Scottie's Photo Diary
- March 2012
I never go anywhere in Scotland without my camera and I take photographs wherever I go. Sometimes I go somewhere specifically to take photographs with a view to adding another page to the Rampant Scotland site. On other occasions I just see something that makes an attractive picture or else it's another graphic to add to the library to perhaps use on a future occasion. This is a selection of the best photographs I took in March 2012 with a commentary on each one. It thus forms a pictorial diary of my travels during the month which can be shared by everyone!
The High Kirk of St Giles in Edinburgh is named after the patron saint of lepers, having been founded by Lazarite monks who were granted royal patronage by King David I (who reigned from 1124-1153) to establish a church for the people of Edinburgh. St Giles also became the patron saint of Edinburgh. Little remains of this first church apart from some fragments built into the wall. The first church was set on fire by the invading English troops of King Richard II in 1385. Following this, the church on Edinburgh's High Street (part of the city's aptly named Royal Mile which runs from Edinburgh Castle to the royal Palace of Holyrood House )developed in a haphazard fashion as wealthy townspeople built on additional chapels attached to the main building. When John Knox came back to Scotland in 1559 he became minister at St Giles and preached there until his death in 1572. Knox was a leading figure in the Reformation of the church. Between 1829 and 1833 the building was "modernised" with a new skin of masonry (apart from the "crown" tower which was built around 1500) which explains the proliferation of stone carvings on the building's exterior.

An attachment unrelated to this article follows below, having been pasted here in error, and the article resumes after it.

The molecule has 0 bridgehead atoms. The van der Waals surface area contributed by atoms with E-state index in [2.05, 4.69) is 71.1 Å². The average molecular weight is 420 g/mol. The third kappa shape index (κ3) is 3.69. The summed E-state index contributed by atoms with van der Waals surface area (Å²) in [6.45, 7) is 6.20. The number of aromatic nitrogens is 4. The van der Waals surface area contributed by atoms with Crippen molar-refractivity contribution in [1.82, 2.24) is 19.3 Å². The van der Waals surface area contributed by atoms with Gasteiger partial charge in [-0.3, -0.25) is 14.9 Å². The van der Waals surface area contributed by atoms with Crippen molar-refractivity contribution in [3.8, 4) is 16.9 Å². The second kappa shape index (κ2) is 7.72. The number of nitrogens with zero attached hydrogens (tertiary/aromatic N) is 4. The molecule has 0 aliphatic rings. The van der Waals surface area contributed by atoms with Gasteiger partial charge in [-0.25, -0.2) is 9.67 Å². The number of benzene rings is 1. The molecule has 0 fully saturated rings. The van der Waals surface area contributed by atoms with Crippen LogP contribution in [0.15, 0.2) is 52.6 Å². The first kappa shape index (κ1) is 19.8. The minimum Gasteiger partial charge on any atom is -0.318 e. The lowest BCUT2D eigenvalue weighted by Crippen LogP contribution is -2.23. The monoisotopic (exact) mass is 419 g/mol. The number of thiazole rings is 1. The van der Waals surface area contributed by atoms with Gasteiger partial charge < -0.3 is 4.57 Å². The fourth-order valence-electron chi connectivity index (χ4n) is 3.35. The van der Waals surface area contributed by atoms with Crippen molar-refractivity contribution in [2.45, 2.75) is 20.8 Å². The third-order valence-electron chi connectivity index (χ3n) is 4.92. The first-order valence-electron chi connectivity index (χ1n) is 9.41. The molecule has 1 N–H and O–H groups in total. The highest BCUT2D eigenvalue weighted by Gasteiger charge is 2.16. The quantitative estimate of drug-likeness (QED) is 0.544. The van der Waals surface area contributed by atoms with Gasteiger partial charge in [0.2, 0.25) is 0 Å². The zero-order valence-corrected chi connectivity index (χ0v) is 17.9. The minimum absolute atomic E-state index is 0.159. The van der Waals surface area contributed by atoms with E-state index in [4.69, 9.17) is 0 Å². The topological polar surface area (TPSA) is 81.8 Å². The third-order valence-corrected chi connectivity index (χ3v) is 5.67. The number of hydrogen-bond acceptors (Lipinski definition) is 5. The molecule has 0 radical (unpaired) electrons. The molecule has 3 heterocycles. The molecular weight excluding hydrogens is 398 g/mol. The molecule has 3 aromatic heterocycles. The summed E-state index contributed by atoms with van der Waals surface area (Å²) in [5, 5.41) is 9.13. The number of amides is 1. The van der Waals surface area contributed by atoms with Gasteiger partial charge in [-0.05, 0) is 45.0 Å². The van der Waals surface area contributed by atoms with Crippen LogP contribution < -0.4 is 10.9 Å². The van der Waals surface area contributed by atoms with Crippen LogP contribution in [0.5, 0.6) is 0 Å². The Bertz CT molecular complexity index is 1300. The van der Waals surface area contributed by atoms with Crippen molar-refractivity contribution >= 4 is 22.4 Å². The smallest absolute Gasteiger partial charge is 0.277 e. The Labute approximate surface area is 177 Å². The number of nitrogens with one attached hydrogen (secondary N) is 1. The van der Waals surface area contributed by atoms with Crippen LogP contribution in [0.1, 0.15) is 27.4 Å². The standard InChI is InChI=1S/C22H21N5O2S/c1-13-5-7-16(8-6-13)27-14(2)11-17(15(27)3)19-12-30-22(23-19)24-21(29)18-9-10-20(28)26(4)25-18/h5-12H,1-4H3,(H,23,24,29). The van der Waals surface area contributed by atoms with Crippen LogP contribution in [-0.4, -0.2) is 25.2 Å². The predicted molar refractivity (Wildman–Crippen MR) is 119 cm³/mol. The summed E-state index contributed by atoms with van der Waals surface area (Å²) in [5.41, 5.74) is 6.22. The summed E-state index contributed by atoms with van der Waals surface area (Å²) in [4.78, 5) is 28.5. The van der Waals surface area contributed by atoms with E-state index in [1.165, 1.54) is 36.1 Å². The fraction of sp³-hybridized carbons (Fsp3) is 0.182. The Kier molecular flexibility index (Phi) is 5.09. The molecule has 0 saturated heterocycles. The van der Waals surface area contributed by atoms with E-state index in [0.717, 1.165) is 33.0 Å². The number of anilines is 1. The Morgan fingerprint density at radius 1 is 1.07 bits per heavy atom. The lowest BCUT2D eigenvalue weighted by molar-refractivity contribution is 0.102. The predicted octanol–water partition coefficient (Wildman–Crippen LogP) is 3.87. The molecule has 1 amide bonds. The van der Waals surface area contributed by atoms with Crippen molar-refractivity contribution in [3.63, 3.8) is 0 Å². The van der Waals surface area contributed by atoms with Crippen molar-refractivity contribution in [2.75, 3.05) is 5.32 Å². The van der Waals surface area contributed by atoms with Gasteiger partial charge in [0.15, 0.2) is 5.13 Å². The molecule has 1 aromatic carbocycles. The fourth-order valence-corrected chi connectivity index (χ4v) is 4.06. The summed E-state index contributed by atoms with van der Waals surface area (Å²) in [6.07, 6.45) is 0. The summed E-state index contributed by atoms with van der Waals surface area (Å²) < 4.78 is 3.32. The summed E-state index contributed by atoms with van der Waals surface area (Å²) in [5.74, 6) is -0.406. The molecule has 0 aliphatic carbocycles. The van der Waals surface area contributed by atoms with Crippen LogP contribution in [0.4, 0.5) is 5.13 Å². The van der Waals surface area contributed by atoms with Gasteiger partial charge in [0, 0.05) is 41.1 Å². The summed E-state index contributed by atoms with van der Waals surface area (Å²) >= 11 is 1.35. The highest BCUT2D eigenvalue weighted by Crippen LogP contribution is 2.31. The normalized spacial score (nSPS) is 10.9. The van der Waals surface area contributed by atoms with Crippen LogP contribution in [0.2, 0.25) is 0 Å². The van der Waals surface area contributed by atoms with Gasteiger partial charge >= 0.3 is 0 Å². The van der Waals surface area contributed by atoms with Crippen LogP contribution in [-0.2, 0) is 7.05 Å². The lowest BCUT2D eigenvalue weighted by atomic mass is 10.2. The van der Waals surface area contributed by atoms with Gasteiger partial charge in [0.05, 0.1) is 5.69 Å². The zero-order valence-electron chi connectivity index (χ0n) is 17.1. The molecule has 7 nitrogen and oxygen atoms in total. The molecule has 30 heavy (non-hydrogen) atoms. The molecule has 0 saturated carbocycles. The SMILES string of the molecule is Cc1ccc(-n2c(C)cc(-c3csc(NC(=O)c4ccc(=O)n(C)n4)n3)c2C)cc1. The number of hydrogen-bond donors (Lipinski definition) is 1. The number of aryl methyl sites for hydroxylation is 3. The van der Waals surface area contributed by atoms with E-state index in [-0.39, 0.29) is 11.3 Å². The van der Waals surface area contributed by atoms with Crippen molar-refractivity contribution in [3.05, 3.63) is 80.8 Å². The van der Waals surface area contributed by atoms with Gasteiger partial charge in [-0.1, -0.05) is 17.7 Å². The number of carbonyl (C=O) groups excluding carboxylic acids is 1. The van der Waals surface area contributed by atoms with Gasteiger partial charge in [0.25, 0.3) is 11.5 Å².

This striking statue of King Charles II is in Parliament Square beside St Giles. It dates back to 1685 and is one of the oldest lead statues in the UK. Indeed, it is the only life-size equestrian statues of the monarch in Great Britain. Originally it had been intended to erect a statue of Oliver Cromwell on the site - but that plan was quickly abandoned after the Restoration of King Charles II in 1660. The statue depicts the King as a Roman emperor and is thought to be the work of a Dutch sculptor, Grinling Gibbons. Edinburgh's oldest statue recently underwent a £60,000 restoration.